Xenopus tropicalis as a Model Organism for Genetics and Genomics: Past, Present, and Future

  • Robert M. Grainger
Part of the Methods in Molecular Biology book series (MIMB, volume 917)


Xenopus tropicalis was introduced as a model system for genetic, and then genomic research, in the early 1990s, complementing work on the widely used model organism Xenopus laevis. Its shorter generation time and diploid genome has facilitated a number of experimental approaches. It has permitted multigenerational experiments (e.g., preparation of transgenic lines and generation of mutant lines) that have added powerful approaches for research by the Xenopus community. As a diploid animal, its simpler genome was sequenced before X. laevis, and has provided a highly valuable resource indispensable for all Xenopus researchers. As more sophisticated transgenic technologies for manipulating gene expression are developed, and mutations, particularly null mutations, are identified in widely studied genes involved in critical cellular and developmental processes, researchers will increasingly turn to X. tropicalis for definitive analysis of complex genetic pathways. This chapter describes the historical and conceptual development of X. tropicalis as a genetic and genomic model system for higher vertebrate development.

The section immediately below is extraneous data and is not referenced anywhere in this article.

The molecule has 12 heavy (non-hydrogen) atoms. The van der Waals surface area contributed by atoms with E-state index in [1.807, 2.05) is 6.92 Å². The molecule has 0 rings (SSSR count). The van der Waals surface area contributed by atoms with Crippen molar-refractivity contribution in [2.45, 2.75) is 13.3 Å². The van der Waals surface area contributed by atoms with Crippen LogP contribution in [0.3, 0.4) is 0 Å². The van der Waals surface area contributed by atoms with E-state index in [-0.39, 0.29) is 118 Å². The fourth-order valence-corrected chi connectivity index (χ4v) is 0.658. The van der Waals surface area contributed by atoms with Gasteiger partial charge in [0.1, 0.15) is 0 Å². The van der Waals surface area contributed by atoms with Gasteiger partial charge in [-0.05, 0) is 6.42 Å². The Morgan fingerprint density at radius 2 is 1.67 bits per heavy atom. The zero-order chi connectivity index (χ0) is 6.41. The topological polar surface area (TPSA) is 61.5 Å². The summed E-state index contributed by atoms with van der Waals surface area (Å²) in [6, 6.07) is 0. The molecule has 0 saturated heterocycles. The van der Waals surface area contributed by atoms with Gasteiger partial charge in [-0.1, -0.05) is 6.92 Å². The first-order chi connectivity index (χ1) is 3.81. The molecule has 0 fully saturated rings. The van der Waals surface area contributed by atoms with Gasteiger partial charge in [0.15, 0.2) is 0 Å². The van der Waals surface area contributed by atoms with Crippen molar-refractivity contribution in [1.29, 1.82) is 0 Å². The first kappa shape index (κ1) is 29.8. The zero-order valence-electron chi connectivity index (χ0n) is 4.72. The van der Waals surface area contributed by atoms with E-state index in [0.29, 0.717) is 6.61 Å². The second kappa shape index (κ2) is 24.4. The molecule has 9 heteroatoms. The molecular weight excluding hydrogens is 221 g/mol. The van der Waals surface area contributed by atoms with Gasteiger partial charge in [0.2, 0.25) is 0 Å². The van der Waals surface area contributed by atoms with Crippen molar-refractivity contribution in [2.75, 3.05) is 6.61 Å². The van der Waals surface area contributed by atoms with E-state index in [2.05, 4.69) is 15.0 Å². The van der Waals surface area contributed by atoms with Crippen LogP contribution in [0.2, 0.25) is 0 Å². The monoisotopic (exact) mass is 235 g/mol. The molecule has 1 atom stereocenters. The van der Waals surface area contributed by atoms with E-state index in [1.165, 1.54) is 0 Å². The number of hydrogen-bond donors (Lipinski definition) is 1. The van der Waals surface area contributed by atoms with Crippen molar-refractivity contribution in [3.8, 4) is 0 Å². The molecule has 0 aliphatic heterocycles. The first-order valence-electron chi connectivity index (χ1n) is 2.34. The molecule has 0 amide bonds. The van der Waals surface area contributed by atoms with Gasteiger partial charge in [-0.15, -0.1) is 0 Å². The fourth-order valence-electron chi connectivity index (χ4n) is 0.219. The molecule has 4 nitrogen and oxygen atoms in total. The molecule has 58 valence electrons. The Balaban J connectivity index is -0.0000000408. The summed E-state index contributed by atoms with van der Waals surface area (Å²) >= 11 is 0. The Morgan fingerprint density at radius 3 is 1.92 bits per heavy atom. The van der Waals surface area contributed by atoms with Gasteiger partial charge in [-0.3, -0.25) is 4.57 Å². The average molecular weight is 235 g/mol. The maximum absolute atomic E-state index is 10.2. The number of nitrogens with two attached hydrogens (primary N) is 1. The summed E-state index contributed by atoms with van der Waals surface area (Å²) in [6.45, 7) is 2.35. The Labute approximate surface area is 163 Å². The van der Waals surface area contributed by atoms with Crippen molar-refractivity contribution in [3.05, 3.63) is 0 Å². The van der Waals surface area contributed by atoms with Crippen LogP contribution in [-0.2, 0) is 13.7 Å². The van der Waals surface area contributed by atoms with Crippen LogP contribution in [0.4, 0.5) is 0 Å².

Key words

Xenopus tropicalis Experimental model system Genetics Natural mutations Mutagenesis screen Genomics Genome sequencing 



The author gratefully acknowledges contributions to developing the X. tropicalis system from lab members Lyle Zimmerman, Nicolas Hirsch, Selina Noramly, Jei Chae, Hui Wang, Hong Jin, Hajime Ogino, Takuya Nakayama, Marilyn Fisher, Margaret Fish and Matthew Etzell. Research on X. tropicalis was supported by grants to R.M.G. from the National Institutes of Health RR013221, EY019000 and EY017400. Grants to R.M.G. from NIH also support a National Xenopus Resource (RR025867) and National TILLING Resource (HD065713).


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Copyright information

© Springer Science+Business Media, LLC 2012

Authors and Affiliations

  1. 1.Department of BiologyUniversity of VirginiaCharlottesvilleUSA

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